After the death of St. Ignatius (1556) Lainez was elected vicar-general of the Society; about two years later be became its second general (1558). Paul IV now insisted on the triennial election of a general and the chanting of the Office in choir by the Jesuits. His wish was only verbally expressed, and that by a messenger. After his death (1559), at the advice of eminent canonists, Lainez discontinued the choir, and observed the constitutions of the order in regard to the generalate. A new difficulty now confronted him. Twelve votes were cast for Lainez in the effort to choose a successor for Paul IV, the reform party being intent upon electing him. His entreaties and sudden departure for parts unknown saved him from the possibility. To Lainez is due the adoption of the “Constitutions” of the Society, and the importance that higher education was destined to have in working out in detail the general principle of its institution. Not-withstanding the labors incident to the governing of his order, Lainez still busied himself with the battle of the Church against heresy and neglect of ecclesiastical discipline. Pius IV sent him as theologian to the famous Conference of Poissy (1561) along with Cardinal Ippolito d’Este. There he engaged the Calvinistic ministers in dispute before the Queen Regent Catherine de’ Medici. In his absence, Salmeron was vicar-general at Rome. Meanwhile the third convocation of Trent was opened (January 18, 1562). Two Jesuits were present, Covillon and Canisius. Pius IV was not satisfied, nor were the party of reform, that the two protagonists of former convocations were absent; Salmeron, Lainez, and Polanco were straightway ordered by the Holy Father to go to Trent as his theologians. Salmeron was the first to arrive. He spoke three hours on communion under one species. Lainez reached Trent in August, 1562. He was the first, as papal theologian, to speak on the Sacrifice of the Mass. His proofs were well under way, when the Fathers voted to allow him the whole of the next day for his discourse, which he delivered from a platform in the body of the cathedral. The opinions of Lainez, not only in matters dogmatic but in the practice of refusing the cup to the faithful, prevailed in the twenty second session.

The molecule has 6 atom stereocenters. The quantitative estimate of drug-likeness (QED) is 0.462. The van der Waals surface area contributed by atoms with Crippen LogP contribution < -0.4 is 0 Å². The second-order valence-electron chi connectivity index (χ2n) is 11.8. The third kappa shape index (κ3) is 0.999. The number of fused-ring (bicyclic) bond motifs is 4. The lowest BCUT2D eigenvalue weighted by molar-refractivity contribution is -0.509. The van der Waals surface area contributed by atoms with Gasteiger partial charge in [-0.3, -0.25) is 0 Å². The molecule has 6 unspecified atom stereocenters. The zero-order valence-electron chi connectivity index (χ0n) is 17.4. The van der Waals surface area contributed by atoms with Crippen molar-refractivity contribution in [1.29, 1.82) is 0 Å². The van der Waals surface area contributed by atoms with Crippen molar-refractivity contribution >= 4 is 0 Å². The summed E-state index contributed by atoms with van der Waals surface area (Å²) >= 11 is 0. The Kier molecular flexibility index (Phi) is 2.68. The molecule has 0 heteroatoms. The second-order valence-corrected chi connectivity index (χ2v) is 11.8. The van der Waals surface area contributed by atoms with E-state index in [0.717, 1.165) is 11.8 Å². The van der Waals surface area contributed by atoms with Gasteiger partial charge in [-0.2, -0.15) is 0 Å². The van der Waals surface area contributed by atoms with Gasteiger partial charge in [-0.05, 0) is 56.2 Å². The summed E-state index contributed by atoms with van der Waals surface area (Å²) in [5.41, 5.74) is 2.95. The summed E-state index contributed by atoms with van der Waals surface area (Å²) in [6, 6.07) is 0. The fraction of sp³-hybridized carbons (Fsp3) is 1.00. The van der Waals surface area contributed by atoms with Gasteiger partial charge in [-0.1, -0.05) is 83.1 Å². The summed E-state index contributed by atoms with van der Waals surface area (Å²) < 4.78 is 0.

The matter of the next session was exceedingly delicate—the question of orders, involving as it did the origin of episcopal jurisdiction. Lainez was one of the committee appointed to draw up the decrees and canons on the Sacrament of Orders; and to him the rest of the committee consigned that task. At the very outset of the discussions, the question of the Divine right of bishops came up; the discussions were carried on vigorously for nine months. Lainez stood firm for the Divine origin of the powers of the order of bishops, the Divine right of the episcopal body to jurisdiction and the conferring of this jurisdiction upon each individual bishop directly by the pope and not by God. On two other occasions at Trent Lainez defended the papal origin of episcopal jurisdiction. In the end the council left the mooted question out of the decrees of the Twenty-third Session. Lainez remained in the council until its adjournment (December 4, 1563). A little more than a year later (January 19, 1565), he died at Rome.

Ribadeneira (Vida del Padre Lainez, III, xvi), whoknew Lainez, says he was small of stature and delicate; his eyes were large, clear and full of life; his mind was quick and accurate; his character noble, deep, serious, large minded, firm, and strong. The chief published works of Lainez are “Disputations Tridentinae”, ed. Grisar, 2 vols. (Innsbruck, 1886); for long list of other works, see Hurter, “Nomenclator”, and Sommervogel, “Bibliotheque de la Compagnie de Jesus” (Paris, 1893).

WALTER DRUM